In Clarendon, a Seafood Joint Emphasizing Sustainability
Seamore's is committed to serving fresh catch from fish stocks that are healthy or growing.
The littleneck clams alone merit a trip to Seamore’s, the seafood-centric chainlet that opened in Clarendon in September. Executive chef Laurence Cohen sautees the Virginia-sourced shellfish with shallots, mustard, thyme, garlic and lemon, then steams them with DC Brau’s El Hefe Speaks beer, serving the dish ($14) with two planks of grilled baguette for dipping.
This is the fifth location of Seamore’s—the first outside of New York—and the latest in a series of successful ventures for CEO/owner Jay Wainwright, who founded the fast-casual chain Cosi in 1995 and later helmed Le Pain Quotidien from 2004 to 2016.
Committed to serving seafood deemed sustainable by the Monterey Bay Aquarium Seafood Watch, Seamore’s serves fish you won’t often find on other restaurant menus.
A giant slate “Daily Landings” board highlights approved species, with a spoon icon to denote the available options on any given day.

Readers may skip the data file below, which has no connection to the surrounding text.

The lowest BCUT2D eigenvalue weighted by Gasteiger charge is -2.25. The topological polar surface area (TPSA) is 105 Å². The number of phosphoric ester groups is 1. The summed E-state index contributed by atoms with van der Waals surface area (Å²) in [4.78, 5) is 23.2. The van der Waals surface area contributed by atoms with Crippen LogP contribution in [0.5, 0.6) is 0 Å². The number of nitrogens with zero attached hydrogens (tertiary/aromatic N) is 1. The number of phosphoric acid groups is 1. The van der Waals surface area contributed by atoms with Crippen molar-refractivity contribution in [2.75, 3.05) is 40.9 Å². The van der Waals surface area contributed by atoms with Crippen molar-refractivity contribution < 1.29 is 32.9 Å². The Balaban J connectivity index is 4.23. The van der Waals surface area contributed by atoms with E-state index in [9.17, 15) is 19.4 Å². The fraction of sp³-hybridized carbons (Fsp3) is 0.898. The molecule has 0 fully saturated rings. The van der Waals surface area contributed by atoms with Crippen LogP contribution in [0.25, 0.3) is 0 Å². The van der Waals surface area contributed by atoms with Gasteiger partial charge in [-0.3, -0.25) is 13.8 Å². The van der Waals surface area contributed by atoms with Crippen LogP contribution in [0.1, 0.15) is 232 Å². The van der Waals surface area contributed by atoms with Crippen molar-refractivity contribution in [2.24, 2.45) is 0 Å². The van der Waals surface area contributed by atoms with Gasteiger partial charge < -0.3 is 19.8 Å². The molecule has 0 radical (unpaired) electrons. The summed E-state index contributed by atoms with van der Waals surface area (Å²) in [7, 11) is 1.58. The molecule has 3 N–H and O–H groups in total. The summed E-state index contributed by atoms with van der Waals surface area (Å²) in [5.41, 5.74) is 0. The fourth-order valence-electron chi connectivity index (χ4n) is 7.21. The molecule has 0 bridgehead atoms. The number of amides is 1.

“Our commitment is to only sell fish from stocks that are sustainable or growing,” Wainwright says—which is why blue catfish (a blue crab predator) is on the menu, but blue crabs, whose populations are dangerously low, are not.
“I felt our vibe, price point and sustainability mission would fit the demographics of Arlington,” Wainwright says. “This was an opportunity to parlay our concept of selling fish you don’t always see on menus and applying that to the Chesapeake region.”
The centerpiece of the dinner menu is the Reel Deal ($24 to $30), which pairs your choice of seafood with three sides and a sauce, such as red curry or chimichurri.
Other winning options include fried calamari with saffron aioli ($12); a meaty lobster roll ($33) and New England clam chowder ($15).